I wanted to tell her about the boy’s birthday party, or the new recipes I found, or just funny things the kids were doing. The boys want to call her all the time, too. That’s hard.
Those things from my first list are lingering: I still don’t know who knows or doesn’t know, and it really doesn’t matter, but I think about it when I’m talking to people. I feel like I am marked now, and everything I do will always be defined by my mom passing away.
Every dream I’ve had during my still restless sleep is about my mom, or her dying, or her funeral. I honestly haven’t dreamed about anything else besides my mom. My brain won’t stop thinking about it.
I feel oddly normal, with just a layer of ache and sadness covering me. Maybe it will always be this way?
I think that I’m feeling all of the wrong things. Improper things. Things that shouldn’t be felt a mere two and a half weeks after a loved one dies.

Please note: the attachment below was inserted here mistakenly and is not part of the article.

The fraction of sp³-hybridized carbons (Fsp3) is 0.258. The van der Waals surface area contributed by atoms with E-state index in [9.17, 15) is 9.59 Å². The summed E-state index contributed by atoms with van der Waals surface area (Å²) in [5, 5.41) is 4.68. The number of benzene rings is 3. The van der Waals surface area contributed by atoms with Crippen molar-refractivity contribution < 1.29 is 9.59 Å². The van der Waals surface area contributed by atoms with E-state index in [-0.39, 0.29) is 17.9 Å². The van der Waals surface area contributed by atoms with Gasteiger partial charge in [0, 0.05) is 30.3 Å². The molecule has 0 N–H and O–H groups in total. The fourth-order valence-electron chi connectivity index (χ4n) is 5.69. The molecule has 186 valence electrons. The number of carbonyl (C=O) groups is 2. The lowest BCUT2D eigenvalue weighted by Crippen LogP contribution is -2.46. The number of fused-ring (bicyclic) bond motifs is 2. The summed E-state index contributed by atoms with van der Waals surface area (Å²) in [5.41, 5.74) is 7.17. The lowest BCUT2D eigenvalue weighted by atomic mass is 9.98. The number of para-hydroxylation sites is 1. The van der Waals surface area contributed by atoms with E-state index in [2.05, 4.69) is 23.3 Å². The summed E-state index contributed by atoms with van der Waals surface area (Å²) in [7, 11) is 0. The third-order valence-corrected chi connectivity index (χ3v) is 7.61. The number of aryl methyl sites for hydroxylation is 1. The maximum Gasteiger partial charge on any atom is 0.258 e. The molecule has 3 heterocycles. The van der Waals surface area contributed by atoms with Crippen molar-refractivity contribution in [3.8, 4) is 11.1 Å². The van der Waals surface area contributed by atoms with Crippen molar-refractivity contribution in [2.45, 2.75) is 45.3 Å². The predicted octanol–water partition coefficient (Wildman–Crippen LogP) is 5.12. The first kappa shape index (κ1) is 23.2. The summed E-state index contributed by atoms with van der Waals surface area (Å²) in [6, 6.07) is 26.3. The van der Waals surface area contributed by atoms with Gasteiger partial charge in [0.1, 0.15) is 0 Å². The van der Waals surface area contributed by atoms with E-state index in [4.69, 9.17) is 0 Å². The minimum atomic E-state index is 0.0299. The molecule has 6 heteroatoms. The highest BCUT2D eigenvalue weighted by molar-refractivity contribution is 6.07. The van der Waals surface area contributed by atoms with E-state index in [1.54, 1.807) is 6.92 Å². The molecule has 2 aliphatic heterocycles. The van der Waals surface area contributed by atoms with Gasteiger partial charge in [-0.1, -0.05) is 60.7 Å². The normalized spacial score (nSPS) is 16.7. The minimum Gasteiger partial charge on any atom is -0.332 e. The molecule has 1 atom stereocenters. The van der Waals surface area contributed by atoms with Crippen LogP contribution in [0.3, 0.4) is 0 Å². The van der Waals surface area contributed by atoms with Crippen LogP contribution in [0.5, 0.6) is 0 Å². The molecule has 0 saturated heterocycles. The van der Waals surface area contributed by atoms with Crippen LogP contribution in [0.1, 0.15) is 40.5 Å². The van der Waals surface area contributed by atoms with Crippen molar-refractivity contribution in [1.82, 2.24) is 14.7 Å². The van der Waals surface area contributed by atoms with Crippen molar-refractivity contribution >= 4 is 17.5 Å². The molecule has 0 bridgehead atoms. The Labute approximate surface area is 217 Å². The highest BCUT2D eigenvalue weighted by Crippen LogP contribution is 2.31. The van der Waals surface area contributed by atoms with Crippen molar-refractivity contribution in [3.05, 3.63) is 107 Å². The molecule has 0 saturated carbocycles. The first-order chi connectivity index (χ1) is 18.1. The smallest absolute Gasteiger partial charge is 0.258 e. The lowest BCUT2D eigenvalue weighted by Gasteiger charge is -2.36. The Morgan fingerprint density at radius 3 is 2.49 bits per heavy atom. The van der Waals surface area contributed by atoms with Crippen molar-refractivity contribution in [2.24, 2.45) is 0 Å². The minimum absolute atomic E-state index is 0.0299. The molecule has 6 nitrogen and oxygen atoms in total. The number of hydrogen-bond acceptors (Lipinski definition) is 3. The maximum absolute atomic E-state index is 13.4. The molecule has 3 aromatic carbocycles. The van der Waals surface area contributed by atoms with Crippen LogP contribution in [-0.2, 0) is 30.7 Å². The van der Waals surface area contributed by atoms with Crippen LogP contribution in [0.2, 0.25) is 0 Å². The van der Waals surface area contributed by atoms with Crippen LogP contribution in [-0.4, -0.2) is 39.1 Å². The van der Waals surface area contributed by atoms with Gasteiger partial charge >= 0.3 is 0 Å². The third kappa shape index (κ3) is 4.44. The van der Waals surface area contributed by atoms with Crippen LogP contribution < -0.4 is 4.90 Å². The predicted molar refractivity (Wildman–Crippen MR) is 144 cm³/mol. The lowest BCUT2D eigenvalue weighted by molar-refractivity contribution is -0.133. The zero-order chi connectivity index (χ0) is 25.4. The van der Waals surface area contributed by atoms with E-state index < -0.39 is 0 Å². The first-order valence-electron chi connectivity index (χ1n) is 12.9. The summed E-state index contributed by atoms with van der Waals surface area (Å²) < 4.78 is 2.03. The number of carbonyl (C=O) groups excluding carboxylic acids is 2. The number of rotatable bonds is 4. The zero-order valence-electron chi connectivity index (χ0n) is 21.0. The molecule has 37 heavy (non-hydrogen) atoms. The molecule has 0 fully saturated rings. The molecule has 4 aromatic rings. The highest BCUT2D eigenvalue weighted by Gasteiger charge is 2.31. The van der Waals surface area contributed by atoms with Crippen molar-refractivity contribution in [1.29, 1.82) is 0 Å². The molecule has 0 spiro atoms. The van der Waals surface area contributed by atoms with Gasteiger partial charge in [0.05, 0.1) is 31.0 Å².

Aside from my Grandma passing away a few years ago, I have never experienced a death in the family. I never expected it to feel this way. I can’t help but wonder if my feelings are normal, or if I’m just a bad person.
Because, right now, I’m feeling like an awful person.
I’m feeling angry and upset that I haven’t seen my Mom since she died. Yes, I am fully aware of how completely irrational that sounds. How could I see her? She died. In retrospect, however, I now realize that I have been unconsciously wishing and hoping for years for a special visit from my Mom after she died. I always knew that she would die “young” and I just assumed that she would stop and make a quick visit to me before she got busy in the spirit world. I didn’t fully realize how much I counted on this special visit happening until she died and such a visit never occurred.
It sounds so stupid, I know.